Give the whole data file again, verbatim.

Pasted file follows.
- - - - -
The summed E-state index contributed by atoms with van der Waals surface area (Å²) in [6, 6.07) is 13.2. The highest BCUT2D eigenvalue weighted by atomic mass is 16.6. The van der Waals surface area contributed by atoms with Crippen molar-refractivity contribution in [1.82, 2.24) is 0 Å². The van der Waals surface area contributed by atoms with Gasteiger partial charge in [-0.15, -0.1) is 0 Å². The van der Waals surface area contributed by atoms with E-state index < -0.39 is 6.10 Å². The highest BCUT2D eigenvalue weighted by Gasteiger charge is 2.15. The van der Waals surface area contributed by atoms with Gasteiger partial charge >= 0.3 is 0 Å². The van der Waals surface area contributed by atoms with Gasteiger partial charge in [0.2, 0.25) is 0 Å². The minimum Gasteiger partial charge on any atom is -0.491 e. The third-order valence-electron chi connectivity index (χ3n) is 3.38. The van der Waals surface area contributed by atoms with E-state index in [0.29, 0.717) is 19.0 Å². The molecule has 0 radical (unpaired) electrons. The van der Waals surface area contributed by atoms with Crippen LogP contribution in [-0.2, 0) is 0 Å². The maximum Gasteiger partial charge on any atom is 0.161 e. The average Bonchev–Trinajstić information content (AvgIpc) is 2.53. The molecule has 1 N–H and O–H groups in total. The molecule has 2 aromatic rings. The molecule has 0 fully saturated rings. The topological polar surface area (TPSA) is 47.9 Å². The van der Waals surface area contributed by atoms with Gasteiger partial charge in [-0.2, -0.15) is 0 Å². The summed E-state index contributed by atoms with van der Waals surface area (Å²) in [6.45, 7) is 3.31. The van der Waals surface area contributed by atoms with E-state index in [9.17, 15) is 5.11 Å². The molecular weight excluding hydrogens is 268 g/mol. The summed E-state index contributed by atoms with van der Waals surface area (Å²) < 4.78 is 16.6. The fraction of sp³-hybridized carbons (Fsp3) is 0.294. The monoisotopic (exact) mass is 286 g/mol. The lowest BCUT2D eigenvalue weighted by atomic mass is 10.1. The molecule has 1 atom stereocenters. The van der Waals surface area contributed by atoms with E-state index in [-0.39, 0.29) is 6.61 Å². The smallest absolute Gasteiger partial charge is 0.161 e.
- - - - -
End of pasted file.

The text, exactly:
The summed E-state index contributed by atoms with van der Waals surface area (Å²) in [6, 6.07) is 13.2. The highest BCUT2D eigenvalue weighted by atomic mass is 16.6. The van der Waals surface area contributed by atoms with Crippen molar-refractivity contribution in [1.82, 2.24) is 0 Å². The van der Waals surface area contributed by atoms with Gasteiger partial charge in [-0.15, -0.1) is 0 Å². The van der Waals surface area contributed by atoms with E-state index < -0.39 is 6.10 Å². The highest BCUT2D eigenvalue weighted by Gasteiger charge is 2.15. The van der Waals surface area contributed by atoms with Gasteiger partial charge >= 0.3 is 0 Å². The van der Waals surface area contributed by atoms with Gasteiger partial charge in [0.2, 0.25) is 0 Å². The minimum Gasteiger partial charge on any atom is -0.491 e. The third-order valence-electron chi connectivity index (χ3n) is 3.38. The van der Waals surface area contributed by atoms with E-state index in [0.29, 0.717) is 19.0 Å². The molecule has 0 radical (unpaired) electrons. The van der Waals surface area contributed by atoms with Crippen LogP contribution in [-0.2, 0) is 0 Å². The maximum Gasteiger partial charge on any atom is 0.161 e. The average Bonchev–Trinajstić information content (AvgIpc) is 2.53. The molecule has 1 N–H and O–H groups in total. The molecule has 2 aromatic rings. The molecule has 0 fully saturated rings. The topological polar surface area (TPSA) is 47.9 Å². The van der Waals surface area contributed by atoms with Gasteiger partial charge in [-0.2, -0.15) is 0 Å². The summed E-state index contributed by atoms with van der Waals surface area (Å²) in [6.45, 7) is 3.31. The van der Waals surface area contributed by atoms with E-state index in [9.17, 15) is 5.11 Å². The molecular weight excluding hydrogens is 268 g/mol. The summed E-state index contributed by atoms with van der Waals surface area (Å²) < 4.78 is 16.6. The fraction of sp³-hybridized carbons (Fsp3) is 0.294. The monoisotopic (exact) mass is 286 g/mol. The lowest BCUT2D eigenvalue weighted by atomic mass is 10.1. The molecule has 1 atom stereocenters. The van der Waals surface area contributed by atoms with E-state index in [-0.39, 0.29) is 6.61 Å². The smallest absolute Gasteiger partial charge is 0.161 e.